Miscellaneous Monday

Monday, April 21, 2014

Who let the dogs out

Having a young adolescent dog is far more time-consuming and tiring than having a senior dog. Especially an adolescent dog who has developed some bad habits that need to be corrected. If you need us, we'll be dazed and confused on the couch, mumbling, "Jackson, no!"

Fringe benefits

Have I mentioned how much I'm enjoying the fringe benefits that come with my support of my employer's accounts in Southern California? Well, I am. I've seen more of the Mechanickys this past year than any other since I left San Diego for Denver in 1995. I LERVE that about my job.

Happy Easter?

As I'm sure you all know, Easter was yesterday. And Easter is a weird holiday for me. Because Easter is a Christian holiday in a way that Christmas isn't. Christmas is the Christian version of the mid-winter festival, which is also celebrated by many other communities for different reasons. And while Easter also has Pagan roots and symbolism (see: Ishtar and Eostre), Easter's status as a co-opted Pagan holiday by Christianity is not as well-known or internalized by our culture as Christmas. So it baffles me when people who know I'm an Atheist ask me what I'm doing for Easter. "Ignoring it" doesn't seem like a very courteous response (even though it's true), but pointing out the Christian entitlement inherent in such a question isn't appropriate either. Most Christians who ask this question don't mean it a negative way, and in fact are attempting to be inclusive. Since I have no desire to be an Atheist Asshole, my current strategy is just to dodge the question and move along smartly.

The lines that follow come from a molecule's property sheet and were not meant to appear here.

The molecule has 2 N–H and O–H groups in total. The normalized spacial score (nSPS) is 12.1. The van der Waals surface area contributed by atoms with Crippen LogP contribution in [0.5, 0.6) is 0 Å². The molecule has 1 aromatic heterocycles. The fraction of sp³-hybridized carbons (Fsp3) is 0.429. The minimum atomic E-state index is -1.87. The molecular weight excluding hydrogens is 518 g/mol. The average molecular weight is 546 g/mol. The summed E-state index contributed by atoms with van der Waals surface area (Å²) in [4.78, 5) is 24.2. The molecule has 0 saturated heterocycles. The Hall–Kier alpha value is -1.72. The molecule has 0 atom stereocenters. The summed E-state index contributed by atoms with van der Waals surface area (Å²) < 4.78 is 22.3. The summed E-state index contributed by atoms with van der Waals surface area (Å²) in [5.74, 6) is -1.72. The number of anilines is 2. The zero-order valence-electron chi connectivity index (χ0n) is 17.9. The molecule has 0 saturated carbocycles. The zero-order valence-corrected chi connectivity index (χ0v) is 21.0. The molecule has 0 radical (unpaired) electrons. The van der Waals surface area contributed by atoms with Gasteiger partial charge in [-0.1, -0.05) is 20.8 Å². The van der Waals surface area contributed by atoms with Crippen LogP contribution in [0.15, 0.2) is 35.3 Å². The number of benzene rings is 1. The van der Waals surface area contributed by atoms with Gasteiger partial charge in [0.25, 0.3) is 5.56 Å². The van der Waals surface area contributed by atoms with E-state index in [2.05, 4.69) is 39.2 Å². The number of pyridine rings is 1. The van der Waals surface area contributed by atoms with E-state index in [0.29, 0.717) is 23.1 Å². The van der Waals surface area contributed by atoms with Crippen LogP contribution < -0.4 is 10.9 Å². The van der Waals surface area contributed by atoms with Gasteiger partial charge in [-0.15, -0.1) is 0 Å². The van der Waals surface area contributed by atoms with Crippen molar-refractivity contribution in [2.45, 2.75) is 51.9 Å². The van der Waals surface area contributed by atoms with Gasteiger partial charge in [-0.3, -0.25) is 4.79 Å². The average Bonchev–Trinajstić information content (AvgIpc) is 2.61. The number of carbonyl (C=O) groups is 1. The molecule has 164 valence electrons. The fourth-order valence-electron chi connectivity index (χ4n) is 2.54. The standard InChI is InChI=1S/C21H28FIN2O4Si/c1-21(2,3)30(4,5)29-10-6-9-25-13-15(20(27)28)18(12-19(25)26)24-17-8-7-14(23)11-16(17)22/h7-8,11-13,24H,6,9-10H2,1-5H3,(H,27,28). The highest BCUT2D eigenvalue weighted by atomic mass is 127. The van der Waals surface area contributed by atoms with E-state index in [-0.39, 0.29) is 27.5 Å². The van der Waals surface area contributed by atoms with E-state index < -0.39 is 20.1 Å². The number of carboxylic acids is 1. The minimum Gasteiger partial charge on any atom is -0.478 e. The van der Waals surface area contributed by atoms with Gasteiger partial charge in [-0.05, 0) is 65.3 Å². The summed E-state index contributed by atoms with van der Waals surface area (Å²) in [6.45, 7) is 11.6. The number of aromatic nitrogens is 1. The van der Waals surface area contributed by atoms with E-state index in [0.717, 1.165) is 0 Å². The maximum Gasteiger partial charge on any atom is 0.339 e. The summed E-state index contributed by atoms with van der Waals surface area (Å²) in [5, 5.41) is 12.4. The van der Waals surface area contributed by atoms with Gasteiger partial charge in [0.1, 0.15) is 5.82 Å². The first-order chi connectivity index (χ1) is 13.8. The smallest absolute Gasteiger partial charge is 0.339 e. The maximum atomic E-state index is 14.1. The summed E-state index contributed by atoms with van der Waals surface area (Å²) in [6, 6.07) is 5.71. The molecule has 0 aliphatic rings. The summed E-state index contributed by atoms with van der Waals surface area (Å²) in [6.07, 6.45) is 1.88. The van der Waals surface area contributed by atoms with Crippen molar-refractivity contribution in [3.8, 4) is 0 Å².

I'd be interested in how the other Atheists who hang around here handle this, as well as my Christian readers' thoughts on the subject.

6 comments:

MAW said...

re: Easter -- as a fellow non-observer, I usually just shrug, smile and say I'll be doing my usual chores or watching a movie, just as if they'd asked what my general weekend plans are. But it does sometimes feel a little weird, especially if they follow up by seeming concerned that I don't have somewhere to be (as I would be if someone didn't have a place to go for Thanksgiving).

vince said...

As a Christian, if I'm asking it of a non-Christian friend, it generally means "are you going anywhere to visit family or is any family coming to visit you", as that happens fairly regularly with non-Christian friends. Also, many of them have young kids and do the whole Easter-egg/Easter-basket thing.

And I feel your pain with a young, adolescent dog. Our new cat is also an adolescent, and he currently is being a night-owl and wanting to play and be petted only at night after we've gone to bed.

Phiala said...

You've SEEN our commentary about Trygvi, I know it. You were warned!

This atheist uses Easter as an excuse to cook delicious things. I like to cook, but usually I don't make the time. I also have a lingering desire to do something to celebrate spring, and Easter is as good a time as any.

David said...

I find that "eating chocolate" is a good response for Christians and non-Christians alike, as it provides an agreeable answer that acknowledges the friendly interest and still allows you to avoid any theological disputes. While they laugh it's easy to change the topic.

My basic attitude toward any holiday is to try to enjoy it, whether it fits into my faith or not. Why am I not allowed to have a grand Diwali just because I'm Christian? And if someone asks me how I plan to celebrate it (which has happened), I'm okay with that.

I am not the standard model for anything, though, so YMMV.

Carol Elaine said...

As a not-atheist who was raised Christian and opted to not follow the rest of my family down the Uber-Christian road, I got together with a non-Easter-observing couple of friends for meals, talking and moderate hiking.

Meanwhile, my best friend - whose family are Reform Jews - managed to eat more Easter candy than I did. BTW, when I was in Tucson, I tried chocolate matzah. It needed less chocolate and more matzah.

Unknown said...

In Catholic France, people will start wishing you a happy Easter as early as Friday. "Do they remember their cathechesim?" I asked my husband when he told me this. "Do they know what happened on Good Friday?"
In short, I agree with Phiala aand David, though.